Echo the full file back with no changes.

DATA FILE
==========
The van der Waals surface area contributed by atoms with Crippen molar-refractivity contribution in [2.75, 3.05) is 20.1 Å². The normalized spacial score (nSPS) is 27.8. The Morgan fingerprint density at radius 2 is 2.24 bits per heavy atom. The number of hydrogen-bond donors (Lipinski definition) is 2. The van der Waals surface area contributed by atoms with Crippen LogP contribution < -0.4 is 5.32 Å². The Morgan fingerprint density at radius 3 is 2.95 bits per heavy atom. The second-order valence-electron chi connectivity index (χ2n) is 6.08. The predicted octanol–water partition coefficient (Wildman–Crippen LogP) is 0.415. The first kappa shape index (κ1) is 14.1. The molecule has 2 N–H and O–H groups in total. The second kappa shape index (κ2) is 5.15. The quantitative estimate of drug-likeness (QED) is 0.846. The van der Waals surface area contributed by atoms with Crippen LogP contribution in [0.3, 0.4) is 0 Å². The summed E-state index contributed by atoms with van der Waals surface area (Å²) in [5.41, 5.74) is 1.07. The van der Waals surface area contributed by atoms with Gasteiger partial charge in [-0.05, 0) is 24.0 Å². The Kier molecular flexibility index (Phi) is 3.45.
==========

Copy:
The van der Waals surface area contributed by atoms with Crippen molar-refractivity contribution in [2.75, 3.05) is 20.1 Å². The normalized spacial score (nSPS) is 27.8. The Morgan fingerprint density at radius 2 is 2.24 bits per heavy atom. The number of hydrogen-bond donors (Lipinski definition) is 2. The van der Waals surface area contributed by atoms with Crippen LogP contribution < -0.4 is 5.32 Å². The Morgan fingerprint density at radius 3 is 2.95 bits per heavy atom. The second-order valence-electron chi connectivity index (χ2n) is 6.08. The predicted octanol–water partition coefficient (Wildman–Crippen LogP) is 0.415. The first kappa shape index (κ1) is 14.1. The molecule has 2 N–H and O–H groups in total. The second kappa shape index (κ2) is 5.15. The quantitative estimate of drug-likeness (QED) is 0.846. The van der Waals surface area contributed by atoms with Crippen LogP contribution in [0.3, 0.4) is 0 Å². The summed E-state index contributed by atoms with van der Waals surface area (Å²) in [5.41, 5.74) is 1.07. The van der Waals surface area contributed by atoms with Gasteiger partial charge in [-0.05, 0) is 24.0 Å². The Kier molecular flexibility index (Phi) is 3.45.